All lophophorates have a dorsal nerve center, which is located on the dorsal side of the epistome base. The main brachial nerve is the dorsal nerve center in L. anatina, the dorsal ganglion in phoronids [29, 30], and the cerebral ganglion in bryozoans [31, 32]. The dorsal nerve center is very short in phoronids and bryozoans but is expanded in brachiopods (Fig 16). The compactness of the dorsal nerve center in phoronids and bryozoans correlates with lophophore organization. The tips of the arms of the lophophore are located very close to each other in phoronids and bryozoans but are located farther apart in L. anatina.
The lophophore of all lophophorates has an inner nerve. It extends along the lophophore at the frontal side of the tentacle bases (Fig 16). This inner nerve of the lophophore is the accessory brachial nerve in L. anatina, the minor nerve ring in phoronids , and the circum-oral nerve ring in bryozoans [32, 33].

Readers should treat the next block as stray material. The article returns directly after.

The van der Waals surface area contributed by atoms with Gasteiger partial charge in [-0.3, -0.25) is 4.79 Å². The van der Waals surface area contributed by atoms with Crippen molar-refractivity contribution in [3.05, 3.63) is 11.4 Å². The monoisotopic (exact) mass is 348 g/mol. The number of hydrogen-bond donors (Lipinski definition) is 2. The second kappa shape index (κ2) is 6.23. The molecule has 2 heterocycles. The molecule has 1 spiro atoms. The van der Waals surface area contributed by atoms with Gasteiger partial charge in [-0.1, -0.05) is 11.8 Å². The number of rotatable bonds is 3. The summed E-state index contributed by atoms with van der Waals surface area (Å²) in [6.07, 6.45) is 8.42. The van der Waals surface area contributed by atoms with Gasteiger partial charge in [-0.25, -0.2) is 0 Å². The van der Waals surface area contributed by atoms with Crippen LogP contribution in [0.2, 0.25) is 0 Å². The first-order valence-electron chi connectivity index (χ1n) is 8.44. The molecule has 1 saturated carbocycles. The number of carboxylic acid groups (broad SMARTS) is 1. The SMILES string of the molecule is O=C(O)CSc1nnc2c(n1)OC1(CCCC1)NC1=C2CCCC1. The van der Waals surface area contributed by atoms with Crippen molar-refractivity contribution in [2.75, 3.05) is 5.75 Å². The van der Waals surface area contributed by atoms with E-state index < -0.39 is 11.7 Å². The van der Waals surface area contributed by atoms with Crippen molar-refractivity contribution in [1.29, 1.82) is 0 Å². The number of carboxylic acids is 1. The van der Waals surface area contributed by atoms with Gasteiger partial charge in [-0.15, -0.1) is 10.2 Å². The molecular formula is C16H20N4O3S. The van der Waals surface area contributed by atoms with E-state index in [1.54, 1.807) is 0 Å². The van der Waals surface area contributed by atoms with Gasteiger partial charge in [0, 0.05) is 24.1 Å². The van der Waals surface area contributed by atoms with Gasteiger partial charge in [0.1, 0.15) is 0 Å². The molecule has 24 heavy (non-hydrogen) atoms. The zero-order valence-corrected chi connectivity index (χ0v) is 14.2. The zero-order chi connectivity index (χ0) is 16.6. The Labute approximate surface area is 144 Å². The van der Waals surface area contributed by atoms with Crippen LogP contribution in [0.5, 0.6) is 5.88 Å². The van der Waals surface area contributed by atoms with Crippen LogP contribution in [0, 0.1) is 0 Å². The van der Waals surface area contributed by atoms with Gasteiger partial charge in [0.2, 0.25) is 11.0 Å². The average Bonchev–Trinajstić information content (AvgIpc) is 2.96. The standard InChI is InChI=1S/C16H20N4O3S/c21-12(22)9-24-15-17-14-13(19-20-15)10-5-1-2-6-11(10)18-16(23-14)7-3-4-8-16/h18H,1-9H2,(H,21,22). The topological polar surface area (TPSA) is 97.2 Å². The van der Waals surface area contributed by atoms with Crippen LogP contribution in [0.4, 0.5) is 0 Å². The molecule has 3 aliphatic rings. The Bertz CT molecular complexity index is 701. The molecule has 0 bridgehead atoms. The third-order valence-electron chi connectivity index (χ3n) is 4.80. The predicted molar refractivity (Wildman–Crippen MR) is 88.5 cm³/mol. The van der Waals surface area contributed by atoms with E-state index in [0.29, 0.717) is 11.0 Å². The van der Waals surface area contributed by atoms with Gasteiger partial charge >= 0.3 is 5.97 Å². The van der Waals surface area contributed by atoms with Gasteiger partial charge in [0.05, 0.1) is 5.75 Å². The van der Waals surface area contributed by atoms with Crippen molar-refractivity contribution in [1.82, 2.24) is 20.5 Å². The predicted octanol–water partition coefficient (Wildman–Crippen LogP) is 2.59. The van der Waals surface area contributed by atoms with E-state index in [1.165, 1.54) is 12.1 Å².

In L. anatina and phoronids, the lophophore has an outer nerve. This nerve extends along the abfrontal side of the tentacles at their bases (Fig 16A and 16B). In L. anatina, this nerve is represented by the lower brachial nerve. In phoronids, the outer lophophoral nerve corresponds to the tentacular main nerve [29, 30]. Bryozoans lack an outer lophophoral nerve (Fig 16C). The absence of the outer nerve in bryozoans might also be attributed to a reduction due to the small body size.
In general, innervation of tentacles appears to be very similar in all lophophorates. This similarity is expressed in the presence of intertentacular neurite bundles [14, 32, 33]. In phoronids, intertentacular neurite bundles originate from the outer nerve of the lophophore , whereas in L. anatina and in bryozoans, they originate from the inner nerve of the lophophore [32, 33]. The intertentacular neurite bundles pass to the bases of the tentacles and branch between the tentacles in a T-like pattern, forming the latero-frontal and latero-abfrontal neurite bundles (Fig 16). Thus, in all lophophorates, the latero-frontal and latero-abfrontal neurite bundles originate from two adjacent intertentacular neurite bundles. The outer tentacles of L. anatina are exceptions to this rule: each outer tentacle in L. anatina is innervated from one intertentacular neurite bundle.